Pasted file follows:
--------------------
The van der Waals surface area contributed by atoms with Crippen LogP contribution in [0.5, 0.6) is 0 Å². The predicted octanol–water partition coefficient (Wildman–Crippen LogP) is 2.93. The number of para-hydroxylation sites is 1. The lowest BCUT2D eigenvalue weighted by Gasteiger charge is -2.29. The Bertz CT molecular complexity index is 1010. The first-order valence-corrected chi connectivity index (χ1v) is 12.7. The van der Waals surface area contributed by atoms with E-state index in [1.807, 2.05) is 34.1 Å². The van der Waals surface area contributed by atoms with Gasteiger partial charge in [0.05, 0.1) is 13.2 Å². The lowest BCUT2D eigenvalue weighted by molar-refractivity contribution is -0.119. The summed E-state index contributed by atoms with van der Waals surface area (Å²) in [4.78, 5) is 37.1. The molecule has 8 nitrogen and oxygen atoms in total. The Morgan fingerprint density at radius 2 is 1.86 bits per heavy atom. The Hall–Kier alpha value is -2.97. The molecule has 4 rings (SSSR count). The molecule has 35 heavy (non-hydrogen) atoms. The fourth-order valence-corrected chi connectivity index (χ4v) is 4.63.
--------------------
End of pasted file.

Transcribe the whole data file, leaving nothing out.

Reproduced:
The van der Waals surface area contributed by atoms with Crippen LogP contribution in [0.5, 0.6) is 0 Å². The predicted octanol–water partition coefficient (Wildman–Crippen LogP) is 2.93. The number of para-hydroxylation sites is 1. The lowest BCUT2D eigenvalue weighted by Gasteiger charge is -2.29. The Bertz CT molecular complexity index is 1010. The first-order valence-corrected chi connectivity index (χ1v) is 12.7. The van der Waals surface area contributed by atoms with E-state index in [1.807, 2.05) is 34.1 Å². The van der Waals surface area contributed by atoms with Gasteiger partial charge in [0.05, 0.1) is 13.2 Å². The lowest BCUT2D eigenvalue weighted by molar-refractivity contribution is -0.119. The summed E-state index contributed by atoms with van der Waals surface area (Å²) in [4.78, 5) is 37.1. The molecule has 8 nitrogen and oxygen atoms in total. The Morgan fingerprint density at radius 2 is 1.86 bits per heavy atom. The Hall–Kier alpha value is -2.97. The molecule has 4 rings (SSSR count). The molecule has 35 heavy (non-hydrogen) atoms. The fourth-order valence-corrected chi connectivity index (χ4v) is 4.63.